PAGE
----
Over the past few weeks, I’ve been hearing from frustrated teachers about surprising websites their schools block — everything from National Geographic to Skype. One even wrote in to say that CommonCore.org was blocked.
A few readers questioned the judgment of teachers who use their own mobile devices to allow their students access to blocked sites. One reader, identified as Cwells67, goes so far as to claim: “If we do not block inappropriate sites ‘to the extent practicable,’ meaning ‘if you can block inappropriate sites, you are legally bound to block them,’ we will lose ALL FEDERAL FUNDING.”
To clear up some of the confusion around these comments and assertions, I went straight to the top: the Department of Education’s Director of Education Technology, Karen Cator.
Cator parsed the rules of the Childrens Internet Protection Act, and provided guidance for teachers on how to proceed when it comes to interpreting the rules. To that end, here are six surprising rules that educators, administrators, parents and students might not know about website filtering in schools.
- Accessing YouTube is not violating CIPA rules. “Absolutely it’s not circumventing the rules,” Cator says. “The rule is to block inappropriate sites. All sorts of YouTube videos are helpful in explaining complex concepts or telling a story, or for hearing an expert or an authentic voice — they present learning opportunities that are really helpful.”
- Websites don’t have to be blocked for teachers. “Some of the comments I saw online had to do with teachers wondering why they can’t access these sites,” she says. “They absolutely can. There’s nothing that says that sites have to be blocked for adults.”
- Broad filters are not helpful. “What we have had is what I consider brute force technologies that shut down wide swaths of the Internet, like all of YouTube, for example. Or they may shut down anything that has anything to do with social media, or anything that is a game,” she said. “These broad filters aren’t actually very helpful, because we need much more nuanced filtering.”
- Schools will not lose E-rate funding by unblocking appropriate sites. Cator said she’s never heard of a school losing E-rate funding due to allowing appropriate sites blocked by filters. See the excerpt below from the National Education Technology Plan, approved by officials who dictate E-rate rules.
- Kids need to be taught how to be responsible digital citizens. “[We need to] address the topic at school or home in the form of education,” Cator says. “How do we educate this generation of young people to be safe online, to be secure online, to protect their personal information, to understand privacy, and how that all plays out when they’re in an online space?”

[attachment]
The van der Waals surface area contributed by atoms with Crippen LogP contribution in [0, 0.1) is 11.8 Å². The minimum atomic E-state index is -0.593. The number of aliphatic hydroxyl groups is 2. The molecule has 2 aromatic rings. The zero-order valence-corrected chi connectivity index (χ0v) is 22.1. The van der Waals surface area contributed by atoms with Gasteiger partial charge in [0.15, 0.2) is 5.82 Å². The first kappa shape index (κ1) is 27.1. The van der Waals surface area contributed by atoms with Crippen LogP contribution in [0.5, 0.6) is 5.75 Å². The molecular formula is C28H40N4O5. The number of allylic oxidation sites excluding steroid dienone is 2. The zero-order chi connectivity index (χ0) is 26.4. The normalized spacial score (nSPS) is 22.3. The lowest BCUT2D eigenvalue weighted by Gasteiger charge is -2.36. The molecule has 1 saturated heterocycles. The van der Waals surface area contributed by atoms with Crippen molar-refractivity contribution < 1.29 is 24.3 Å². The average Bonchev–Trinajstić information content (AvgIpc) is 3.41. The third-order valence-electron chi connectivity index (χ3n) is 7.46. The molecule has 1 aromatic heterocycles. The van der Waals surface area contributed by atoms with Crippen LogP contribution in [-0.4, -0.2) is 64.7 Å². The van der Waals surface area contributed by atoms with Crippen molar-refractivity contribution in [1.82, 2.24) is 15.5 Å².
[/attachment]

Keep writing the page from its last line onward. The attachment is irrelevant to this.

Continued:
- Teachers should be trusted. “If the technology fails us and filters something appropriate and useful, and if teachers in their professional judgment think it’s appropriate, they should be able to show it,” she said. “Teachers need to impose their professional judgment on materials that are available to their students.”
Here’s the full transcript of my Q&A with Karen Cator.
Q. Please describe what CIPA does and does not mandate.
A. CIPA does require that any school that funds Internet access or their internal network connections with E-rate has to implement filters to block students’ access to content that could be harmful to minors.
The best way of thinking about this whole topic is in terms of “rules, tools and schools.”
There are rules in place for a good reason. CIPA does require that we block or filter inappropriate sites, but if sites are found that are deemed appropriate they can be unblocked. So having the process in place for unblocking sites is definitely important.
Q. Is it illegal for teachers to access these sites, too?
A. These sites don’t have to be blocked for teachers. Some of the comments I saw online had to do with teachers wondering why they can’t access these sites. They absolutely can. There’s nothing that says that sites have to be blocked for adults.
Rules are in place to attempt to protect minors form inappropriate materials. We also need school-based rules – usually in the form of acceptable use policies that students sign that say, “I will use this computer or access the Internet, and I agree to abide by rules in my school.” Sometimes it will say that if you come across something inappropriate that you shut it down immediately and tell an adult.